To get your ticket, head to monocle.com/events or email Hannah at email@example.com. She has all the answers.
Last Friday I went to see the lawyer in Palma to start the process of becoming a resident – if Spain will have me. Hopefully it will also mean an end to counting the days on my Schengen Area app and give me access to fresh vegetables all year round (supermarkets in the UK are now rationing the likes of tomatoes but this definitely has nothing to do with Brexit). The other half is all smug because he does not have to do any of this paperwork; post-Brexit he obtained an Irish passport and now sails through European immigration checks in seconds while I stand in line, wishing that my mother had been Italian or Greek.
Just before the pandemic hit, we committed to buying an apartment in Palma de Mallorca. When we couldn’t even go to see it, this seemed like the daftest decision I had ever been party to. But over the past 18 months the island has put a spell on me and the small apartment has slowly become a home, decorated for the most part with furniture and art from the island.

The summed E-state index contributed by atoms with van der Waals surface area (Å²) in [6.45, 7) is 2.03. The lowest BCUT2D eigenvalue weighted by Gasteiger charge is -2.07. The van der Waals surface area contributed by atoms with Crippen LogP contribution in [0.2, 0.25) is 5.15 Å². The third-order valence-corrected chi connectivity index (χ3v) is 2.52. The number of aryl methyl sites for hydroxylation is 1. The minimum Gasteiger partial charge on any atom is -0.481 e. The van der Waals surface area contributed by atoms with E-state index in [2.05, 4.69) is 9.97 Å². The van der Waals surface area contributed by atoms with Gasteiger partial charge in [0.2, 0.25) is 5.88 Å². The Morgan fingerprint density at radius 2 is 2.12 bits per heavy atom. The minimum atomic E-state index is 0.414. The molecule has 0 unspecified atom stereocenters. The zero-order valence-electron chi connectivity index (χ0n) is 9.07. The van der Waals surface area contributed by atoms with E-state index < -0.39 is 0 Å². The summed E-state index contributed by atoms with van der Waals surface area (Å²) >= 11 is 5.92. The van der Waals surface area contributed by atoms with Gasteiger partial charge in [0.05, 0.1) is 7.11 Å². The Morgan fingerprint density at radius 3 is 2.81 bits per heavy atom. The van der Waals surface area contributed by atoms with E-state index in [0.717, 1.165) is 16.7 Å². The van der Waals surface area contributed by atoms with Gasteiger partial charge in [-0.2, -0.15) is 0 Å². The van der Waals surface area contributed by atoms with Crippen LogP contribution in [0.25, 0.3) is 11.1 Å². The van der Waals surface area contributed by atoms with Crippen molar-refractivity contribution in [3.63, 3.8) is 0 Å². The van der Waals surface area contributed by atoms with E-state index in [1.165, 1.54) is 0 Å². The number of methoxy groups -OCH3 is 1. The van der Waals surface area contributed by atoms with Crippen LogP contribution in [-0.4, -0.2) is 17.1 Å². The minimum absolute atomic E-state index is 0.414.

And while people warned us that we would end up only using it in the summer, it has proved to be a constant in the diary every month. We went last weekend and saw friends (Mallorquin, Spanish, Brazilian), gained access to amazing architecture, sat in the warming winter sun, hiked (no dangly bits hanging out) through the forests of the Tramuntana mountains and drove along country roads fringed by pink-blossomed almond trees. Being in Mallorca changes us: we’re more social, ever exploring. Even the mundane act of going to buy food is now a thrill.